It has failed to contribute to Afghanistan’s peace and security despite enormous financial, military, and political resources.
A diplomatic exchange between the UK Secretary of Defence and the Taliban spokesperson has garnered little notice amid the current developments in Afghanistan. Ben Wallace said in an interview with the Daily Telegraph that if the Taliban take power in Afghanistan, Britain will cooperate with them. The news was greeted with enthusiasm by the Taliban’s spokesperson, who hailed it as “good.”
The discussion exemplifies a lesser-known element of the UK’s Afghanistan engagement since 2001: To what extent does Britain’s colonial heritage influence its role in Afghanistan? The United Kingdom was a minor player in the US-led Afghan operation, which is on the verge of collapse. Relations between the United Kingdom and Afghanistan, on the other hand, date back over two centuries. Unlike popular interest in and coverage of the British Raj or German-British ties, Afghanistan remains a niche topic in the United Kingdom. However, the UK has had a greater effect on Afghanistan than any other country, including establishing its physical borders, political culture, and identity from the mid-nineteenth century, according to many Afghans.
On the surface, the Afghan conflict was cast as a part of the global war on terror, with a strong undercurrent of “liberal intervention.” Many in London, on the other hand, couldn’t resist the urge to observe Afghanistan through the eyes of their forefathers in the early twentieth century. The multitude of British military and civilian employees heading to Afghanistan were required to read Rudyard Kipling’s Great Game and see Carry On Up the Khyber.
The UK’s choices of location, programmes, and regulations in the nation also reflect the country’s colonial heritage. Helmand, a province rich in memories of the Anglo-Afghan wars, was chosen as the UK’s area of responsibility. The United Kingdom took the lead in combating Afghanistan’s thriving illicit drug industry, which was centred in the southern regions, which were previously British India’s border. More crucially, the UK was the first government to see the futility of a military solution and urge for a diplomatic resolution as early as 2008. Another of the UK’s goals was to mediate between Afghanistan and Pakistan.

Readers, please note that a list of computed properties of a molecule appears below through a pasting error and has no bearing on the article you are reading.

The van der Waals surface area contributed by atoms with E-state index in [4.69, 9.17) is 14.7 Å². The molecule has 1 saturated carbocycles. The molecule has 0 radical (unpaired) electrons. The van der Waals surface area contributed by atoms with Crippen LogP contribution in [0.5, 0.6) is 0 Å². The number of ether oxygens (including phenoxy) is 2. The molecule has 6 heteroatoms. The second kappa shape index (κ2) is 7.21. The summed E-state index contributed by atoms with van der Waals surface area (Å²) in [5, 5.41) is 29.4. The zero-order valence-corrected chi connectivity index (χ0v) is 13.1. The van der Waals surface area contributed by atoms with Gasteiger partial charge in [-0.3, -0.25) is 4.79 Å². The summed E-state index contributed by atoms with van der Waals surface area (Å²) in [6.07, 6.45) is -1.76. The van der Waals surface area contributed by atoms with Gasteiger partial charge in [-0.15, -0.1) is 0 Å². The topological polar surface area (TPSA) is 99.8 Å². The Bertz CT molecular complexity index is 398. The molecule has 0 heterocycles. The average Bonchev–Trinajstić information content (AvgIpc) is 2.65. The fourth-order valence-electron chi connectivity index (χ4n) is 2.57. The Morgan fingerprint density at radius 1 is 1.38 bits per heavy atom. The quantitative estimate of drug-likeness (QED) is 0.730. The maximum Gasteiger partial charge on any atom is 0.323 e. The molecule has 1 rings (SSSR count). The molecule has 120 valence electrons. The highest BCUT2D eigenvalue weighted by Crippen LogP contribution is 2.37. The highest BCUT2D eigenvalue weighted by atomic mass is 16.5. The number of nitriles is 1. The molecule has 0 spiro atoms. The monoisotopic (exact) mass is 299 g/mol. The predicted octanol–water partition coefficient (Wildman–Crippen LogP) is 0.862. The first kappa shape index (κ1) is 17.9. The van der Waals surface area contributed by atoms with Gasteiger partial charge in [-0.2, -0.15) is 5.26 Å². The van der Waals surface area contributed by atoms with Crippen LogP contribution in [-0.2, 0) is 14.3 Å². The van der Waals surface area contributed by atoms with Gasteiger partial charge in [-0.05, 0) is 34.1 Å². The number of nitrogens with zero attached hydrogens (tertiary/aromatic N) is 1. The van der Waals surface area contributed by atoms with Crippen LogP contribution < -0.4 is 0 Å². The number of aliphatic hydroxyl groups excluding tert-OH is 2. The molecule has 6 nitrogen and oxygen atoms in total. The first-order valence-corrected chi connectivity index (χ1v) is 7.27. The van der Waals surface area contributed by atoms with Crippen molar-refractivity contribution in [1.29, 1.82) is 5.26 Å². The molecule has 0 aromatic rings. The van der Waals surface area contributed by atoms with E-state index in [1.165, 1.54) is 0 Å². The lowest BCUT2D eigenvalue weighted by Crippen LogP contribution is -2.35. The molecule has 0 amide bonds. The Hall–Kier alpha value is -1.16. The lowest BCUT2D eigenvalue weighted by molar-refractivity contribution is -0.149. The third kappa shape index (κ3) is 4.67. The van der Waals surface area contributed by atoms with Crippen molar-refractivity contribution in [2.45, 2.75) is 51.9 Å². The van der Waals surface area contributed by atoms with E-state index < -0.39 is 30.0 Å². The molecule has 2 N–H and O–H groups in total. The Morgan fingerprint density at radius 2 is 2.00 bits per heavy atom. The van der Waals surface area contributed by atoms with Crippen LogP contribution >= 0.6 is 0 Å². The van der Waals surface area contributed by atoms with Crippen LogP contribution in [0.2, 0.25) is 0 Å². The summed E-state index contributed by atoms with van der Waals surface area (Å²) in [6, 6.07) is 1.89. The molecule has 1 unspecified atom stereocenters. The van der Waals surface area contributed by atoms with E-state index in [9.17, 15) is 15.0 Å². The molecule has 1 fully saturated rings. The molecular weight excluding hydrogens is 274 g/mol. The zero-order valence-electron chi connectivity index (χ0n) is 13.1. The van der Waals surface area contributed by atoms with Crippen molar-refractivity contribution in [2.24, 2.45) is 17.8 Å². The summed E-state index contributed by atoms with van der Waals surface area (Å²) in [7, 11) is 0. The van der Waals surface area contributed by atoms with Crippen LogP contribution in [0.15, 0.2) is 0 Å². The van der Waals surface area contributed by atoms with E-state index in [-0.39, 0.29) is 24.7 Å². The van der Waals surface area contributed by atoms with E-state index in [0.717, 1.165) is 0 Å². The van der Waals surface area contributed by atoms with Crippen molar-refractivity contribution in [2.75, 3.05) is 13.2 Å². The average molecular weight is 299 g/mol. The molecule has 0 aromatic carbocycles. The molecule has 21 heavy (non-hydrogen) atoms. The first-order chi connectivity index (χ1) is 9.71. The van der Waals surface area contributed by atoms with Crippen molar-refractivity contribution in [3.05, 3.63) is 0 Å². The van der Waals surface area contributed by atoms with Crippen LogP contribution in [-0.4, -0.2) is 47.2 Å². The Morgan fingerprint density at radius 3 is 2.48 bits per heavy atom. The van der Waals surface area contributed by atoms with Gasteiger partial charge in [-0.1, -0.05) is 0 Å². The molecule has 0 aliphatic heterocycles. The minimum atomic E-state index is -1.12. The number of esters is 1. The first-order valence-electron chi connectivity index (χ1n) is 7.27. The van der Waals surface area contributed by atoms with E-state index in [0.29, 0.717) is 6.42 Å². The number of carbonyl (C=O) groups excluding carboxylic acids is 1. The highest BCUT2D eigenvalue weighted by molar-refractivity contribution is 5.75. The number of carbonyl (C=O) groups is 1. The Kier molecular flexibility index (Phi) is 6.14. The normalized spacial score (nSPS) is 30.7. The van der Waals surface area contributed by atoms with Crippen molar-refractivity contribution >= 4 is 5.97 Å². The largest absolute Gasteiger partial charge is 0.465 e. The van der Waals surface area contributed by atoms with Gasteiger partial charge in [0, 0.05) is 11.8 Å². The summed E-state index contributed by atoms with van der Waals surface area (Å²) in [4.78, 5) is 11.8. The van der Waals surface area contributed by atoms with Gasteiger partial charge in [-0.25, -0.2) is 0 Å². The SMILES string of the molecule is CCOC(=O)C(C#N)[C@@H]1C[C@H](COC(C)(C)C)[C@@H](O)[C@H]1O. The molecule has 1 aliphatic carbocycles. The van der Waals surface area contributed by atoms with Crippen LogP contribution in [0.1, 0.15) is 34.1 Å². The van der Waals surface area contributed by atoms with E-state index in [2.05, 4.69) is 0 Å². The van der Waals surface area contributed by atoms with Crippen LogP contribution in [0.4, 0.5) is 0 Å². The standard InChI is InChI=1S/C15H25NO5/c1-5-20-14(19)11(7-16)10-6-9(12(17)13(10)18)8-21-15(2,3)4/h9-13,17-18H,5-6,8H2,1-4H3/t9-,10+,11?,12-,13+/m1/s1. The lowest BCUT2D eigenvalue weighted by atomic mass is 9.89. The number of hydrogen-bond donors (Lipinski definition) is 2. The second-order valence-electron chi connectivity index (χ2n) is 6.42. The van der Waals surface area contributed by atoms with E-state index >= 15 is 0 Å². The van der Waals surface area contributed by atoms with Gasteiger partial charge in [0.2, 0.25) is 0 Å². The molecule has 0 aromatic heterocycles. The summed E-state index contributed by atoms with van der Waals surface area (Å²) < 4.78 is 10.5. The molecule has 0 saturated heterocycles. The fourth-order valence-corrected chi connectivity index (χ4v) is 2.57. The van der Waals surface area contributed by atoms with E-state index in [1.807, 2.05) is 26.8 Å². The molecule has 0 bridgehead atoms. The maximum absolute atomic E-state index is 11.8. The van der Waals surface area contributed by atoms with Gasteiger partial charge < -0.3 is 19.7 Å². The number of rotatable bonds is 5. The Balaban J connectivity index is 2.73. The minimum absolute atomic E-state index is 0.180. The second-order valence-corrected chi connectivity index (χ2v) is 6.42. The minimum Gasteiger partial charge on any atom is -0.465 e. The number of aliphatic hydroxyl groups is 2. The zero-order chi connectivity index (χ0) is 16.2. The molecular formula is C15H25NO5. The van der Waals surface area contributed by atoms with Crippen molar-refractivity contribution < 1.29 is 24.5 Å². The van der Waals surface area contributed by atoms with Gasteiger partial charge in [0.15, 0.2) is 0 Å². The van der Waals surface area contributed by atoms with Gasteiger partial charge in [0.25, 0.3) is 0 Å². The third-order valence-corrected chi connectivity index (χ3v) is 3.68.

The United Kingdom’s attempts and “achievement” in “tribal balance” are less well-known. The United Kingdom backed Ashraf Ghani, a Pashtun from the Ghiljai tribe, which is said to be home to the majority of Taliban members. A Ghiljai president, they reasoned, might persuade the Taliban to enter the democratic process.
A number of remarks made by prominent UK officials show the UK’s ingrained colonial beliefs and the resulting hubris, ignorance, and folly. John Reid, the UK Secretary of Defence at the time, had the arrogance to declare before sending his country’s soldiers to Helmand, “We would be quite delighted to depart in three years time without firing a single shot.” In actuality, Helmand became the site of “the bloodiest British-led warfare since the Korean War.” Former UK Secretary of State for Defence Liam Fox argued for a negotiated solution, revealing that the UK’s major reason for remaining in Afghanistan was not “for the sake of the education policy in a shattered country.”
The Afghan government made history in 2007 when it expelled two senior UN and EU diplomats holding Irish/British passports. The officials were dismissed for cultivating unofficial relations with the Taliban, notably through the transfer of cash. The officials were accused by the Afghan administration of being British spies. Michael Sample, one of the two deported men who married the daughter of a top Pakistani army general, was able to return to Pakistan and continue his decades-long relationship with the Taliban.
While a focus on the impact of colonial assumptions and attitude may lead to an excessively deterministic assessment of the UK’s two-decade engagement in Afghanistan, it deserves to be acknowledged and examined. Despite sacrificing over 450 personnel and investing enormous financial and political resources in the nation, the UK has failed to achieve any of its declared goals. A UK free of its colonial responsibilities would have been better able to contribute to Afghanistan’s peace and security.